The ‘movie tie-in’ game is one of the most disrespected of genres in the computer games industry, and yet SyFy and Trion Worlds have come together to create an experience which straddles both television and gaming media. The question is will does succeed?
In short, the cop-out answer is that really it’s too early to tell. Series one of the TV show is still only just underway (as of April 2013) and the games following is swelling slowly.
On the silver screen
As pilot episodes go, the first episode of Defiance sets itself up well, but you can’t help but shake the feeling that is trying hard to be ‘the new Firefly’. Of course it will want to avoid the destructive fate of Joss Wheedon’s famously cancelled series, but the setup is undeniably strongly influenced.
You have a slightly gruff, reluctant hero and war-veteran with the heart of gold – Joshua Nolan (Grant Bowler) – accompanied by his young female companion who may well have one or two screws loose – Irisa (Stephanie Leonidas).
The similarities don’t end with the characters either. There’s a definite post-apocolypse Western feel to Defiance, with a real feeling that people just want to get by and go their own way.
What is different to the world of Serenity though, is that this is Earth, a place called Defiance to be precise, the city which used to be called St. Louis before the trouble began, which now stands in the midst of mini wars taking places throughout the wastelands which surround it. The landscape has been partially terraformed by the arrival of the Voltan, a race of alien refugees who’s own planet has been destroyed, and the splintering of humanity following their inevitable clash with the Voltan has left a number of different factions, all out for themselves.
Being part of the story
The TV show serves to set up the story for the game in many ways. Despite being in different locations (the game takes place in San Francisco), the lore of this world puts it’s own twist on the issues of politics, race and deception, much as Star Trek once did.
In the game you take the role of an Arc Hunter, a scavenger who travels the wastelands searching for the best salvage and ‘scrip’, the universe’s currency.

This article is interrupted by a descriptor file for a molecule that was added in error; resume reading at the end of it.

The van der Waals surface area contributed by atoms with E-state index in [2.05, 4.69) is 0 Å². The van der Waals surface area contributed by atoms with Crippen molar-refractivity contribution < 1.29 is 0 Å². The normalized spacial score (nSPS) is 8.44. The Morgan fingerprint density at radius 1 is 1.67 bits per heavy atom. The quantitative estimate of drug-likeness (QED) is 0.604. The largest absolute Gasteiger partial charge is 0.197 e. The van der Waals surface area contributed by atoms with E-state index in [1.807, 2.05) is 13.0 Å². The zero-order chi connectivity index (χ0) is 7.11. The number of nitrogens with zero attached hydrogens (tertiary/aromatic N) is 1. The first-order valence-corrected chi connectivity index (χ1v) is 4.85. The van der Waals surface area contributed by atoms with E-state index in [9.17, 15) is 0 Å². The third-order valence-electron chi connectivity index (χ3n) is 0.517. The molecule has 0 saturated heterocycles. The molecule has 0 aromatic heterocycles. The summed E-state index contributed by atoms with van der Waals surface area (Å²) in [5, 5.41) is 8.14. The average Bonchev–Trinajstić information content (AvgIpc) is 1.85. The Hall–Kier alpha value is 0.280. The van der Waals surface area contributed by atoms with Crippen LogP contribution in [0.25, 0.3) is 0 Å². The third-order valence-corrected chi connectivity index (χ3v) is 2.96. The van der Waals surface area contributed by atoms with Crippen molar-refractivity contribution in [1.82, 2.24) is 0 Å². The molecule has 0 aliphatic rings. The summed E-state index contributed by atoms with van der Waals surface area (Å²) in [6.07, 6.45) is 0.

As the game is Massively Multiplayer Online (MMO), your journey through the world is accompanied by others from across the globe, who jump in and out of missions at leisure.
Though based around social interaction, the gameplay doesn’t push it on you. There is area chat, which can be switched off, and you can make a group or go it alone as you please.
There are some areas specifically designed for multiplayer, such as specific cooperative missions and some player vs player modes, including the savage Shadow War, a 64 player battle to control an area in the vein of Battlefield’s Conquest mode.
Bringing it all together
Where the two feed together is the unique selling point of both the game and the TV show though, with grand promises that down the line the characters from the game (even top-ranking players) could find themselves appearing on the show and vice versa.
The latter has already been teased with a handful of episode missions set ahead of the TV show, which show its protagonists in search of a crystal which then appears in the pilot.
It’s a delicate balance to keep both a game and TV audience happy when they aren’t necessarily bought into both perspectives.
Undoubtedly the two combined are greater than the sum of their parts, and seeing familiar elements recur is a genuine thrill, but with a project with such a long-term focus, is it better to wait until things are a bit more built up?
Patch yourself up
The first in-game update has already fixed a long list of bugs and issues with the game, though some reviewers’ concerns such as the lacklustre visuals and limited weapon options remain.
To topple the giant that is World of Warcraft, the world’s most popular MMORPG, would take some serious doing, but the team here have made an MMO, something altogether more straightforward to engage with.
Character customisation is basic, think Mass Effect levels of detail customisation, and equally the weapons take some time and a lot of luck to get interesting. Weapon modding is perhaps the most complex sub-system, with certain weapons having ‘synergy’ mods, which work together for an overall more combined effect.
The game does warm up quickly though, granting a vehicle to zip around the surprisingly diverse landscape, filled with mini-encounters and secondary missions to keep things interesting. The whole thing has a strong Red Faction Guerilla feel, which is no bad thing.
The reason that this isn’t a review is because this is a game/TV series which is an investment of time as much as it is an entertainment experience in its own right. The ultimate decider as to whether the joint venture has worked will be whether they both last more then two seasons.
The potential for expansion is exciting though, and there are some good ideas and characters here begging to be developed further. Imagine teaming up with an army for a battle which spanned both the game and the TV show and your actions contributed to the outcome of both worlds. To see some real interaction and commitment to the vision both teams have set out towards could yet make the game one of the defining moments of this generation – a real trend-setter.
Hopefully these sorts of mutually beneficial collaborations are something which will become more and more common, with the one-sided affairs of old, which only sought to squeeze a few extra pounds out of a franchise, confined to the history books.
James Michael Parry